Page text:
For a film that offers simple enjoyable entertainment you could do far worse than watch the release (for the first time on DVD, along with a number of others in a series of Universal studio movies) of The Desert Hawk, a fantasy adventure of sand strewn swordplay shenanigans and sneaky subterfuge.

One thousand years ago, central Persia has fallen under the increasingly tyrannical rule of the self declared Prince Murad (George Macready) who constantly threatens the people living within his dominion, demanding their loyalty and their taxes. What the people need is a champion – maybe someone like Robin Hood or even Zorro! Fortunately there is such a hero in the realm, in the shape of The Desert Hawk (Richard Greene) who demands justice and desires that the people rise against oppression in these violent times. The Desert Hawk is wanted by the Prince for his various misdemeanours so he must keep his true identity a secret; in order to implement his plans he sports a red cloak and confidently wields his sword in the heat of battle against the oppressive forces of Murad and any minions erroneously executing the prince’s nefarious schemes. The results of these endeavours have led to an extremely large bounty upon the Hawk’s head. This hero of the people is, in fact, blacksmith Omar who, along with his money scamming scoundrels but good hearted friends Aladdin (Jackie Gleason) and Sinbad (Joe Besser) seek justice for all. Prince Murad, in his desire to dominate the region, wishes to obtain the hand of the beautiful Princess Scheherazade (Yvonne De Carlo) in marriage; she is daughter of the Caliph of Baghdad (Donald Randolph) and Murad has already sent a sizeable dowry in anticipation. But the Hawk is ahead of this game and, disguised as the prince, marries the princess instead. But nuptial rewards and a safe future are not a solution for the Hawk and multiple games, battles of wits, kidnaps, disguises and subterfuge ensue. Even the reliably criminal League of Assassins, in their sumptuous and decadent Palace of A Thousand Delights, cannot rely on the villainous plans of Murad, as much as he cannot rely on their own suitably dubious attempts at wealth, stealth and power.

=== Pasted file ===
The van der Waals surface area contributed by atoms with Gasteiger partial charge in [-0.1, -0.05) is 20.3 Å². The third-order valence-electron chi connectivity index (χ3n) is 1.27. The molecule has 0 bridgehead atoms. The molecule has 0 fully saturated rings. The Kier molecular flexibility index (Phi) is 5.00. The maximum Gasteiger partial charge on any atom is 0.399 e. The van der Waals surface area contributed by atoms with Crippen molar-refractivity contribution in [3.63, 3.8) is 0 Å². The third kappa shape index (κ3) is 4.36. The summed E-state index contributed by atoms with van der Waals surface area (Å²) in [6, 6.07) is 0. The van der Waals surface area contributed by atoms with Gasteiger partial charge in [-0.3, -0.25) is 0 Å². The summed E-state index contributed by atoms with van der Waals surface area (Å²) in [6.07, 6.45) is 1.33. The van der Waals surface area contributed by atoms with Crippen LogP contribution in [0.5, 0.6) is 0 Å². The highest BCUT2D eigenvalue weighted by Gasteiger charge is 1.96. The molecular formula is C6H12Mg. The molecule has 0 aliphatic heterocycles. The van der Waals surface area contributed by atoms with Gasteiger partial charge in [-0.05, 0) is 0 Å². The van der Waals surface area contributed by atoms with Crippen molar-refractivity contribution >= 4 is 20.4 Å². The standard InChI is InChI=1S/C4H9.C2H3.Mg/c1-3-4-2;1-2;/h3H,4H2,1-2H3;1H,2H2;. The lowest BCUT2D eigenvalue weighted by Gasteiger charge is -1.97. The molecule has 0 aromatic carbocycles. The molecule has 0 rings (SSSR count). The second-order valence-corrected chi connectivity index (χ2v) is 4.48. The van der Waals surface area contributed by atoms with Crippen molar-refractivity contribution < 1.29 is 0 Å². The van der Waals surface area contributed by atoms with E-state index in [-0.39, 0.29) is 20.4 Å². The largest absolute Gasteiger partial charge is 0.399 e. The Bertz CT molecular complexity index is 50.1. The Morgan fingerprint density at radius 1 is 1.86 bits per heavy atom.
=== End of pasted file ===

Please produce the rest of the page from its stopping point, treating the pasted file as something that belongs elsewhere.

Frederick de Cordova became one of Universal Pictures’ mid budget film directors who could be relied upon to produce imaginative A grade B-movies that provided his audiences with enjoyable entertainment, whether the genre be drama, action or comedy. You may remember him for the film he made the year after this one: Bedtime for Bonzo (1951) starring a chimp.. and Ronald Reagan. His versatility made him ideal for taking the helm on The Desert Hawk, a story that combined the adventure and action of his westerns with scenes of comedy amidst the scurrilous plans and deceitful guises. Very much a product of its time both through its narrative and some elements of its depiction of women, despite the Princess being presented as feisty and capable, and other cultures (its political correctness leaves something to be desired) this is nevertheless a well structured story that mixes its less acceptable (to modern tastes) pleasures with a rip-roaring adventure. The film is wonderfully shot and the costuming, particularly, is exquisite and appears very much to be designed to match the lush Technicolor – how many disguises can Omar sport and how many different dresses can Princess Scheherazade fashion? The studio bound elements reflect this visual style (partly to enhance the use of colour cinematography) with model and matte shots that place the story its exotic setting. The action scenes recall those of Western films with horse riding adversaries fighting with great aplomb, only this time with swords and scimitars. The scenes with Richard Greene doing his Douglas Fairbanks style acrobatic work and swordsmanship are thrilling.

A swashbuckling romp, The Desert Hawk, taken from the right perspective, is short in length but epic in scale; fully entertaining and suitable for all ages. With assassins, tyrants, beggars, scamsters and revolutionaries engaging in action, swordplay and subterfuge, don’t analyse, just enjoy.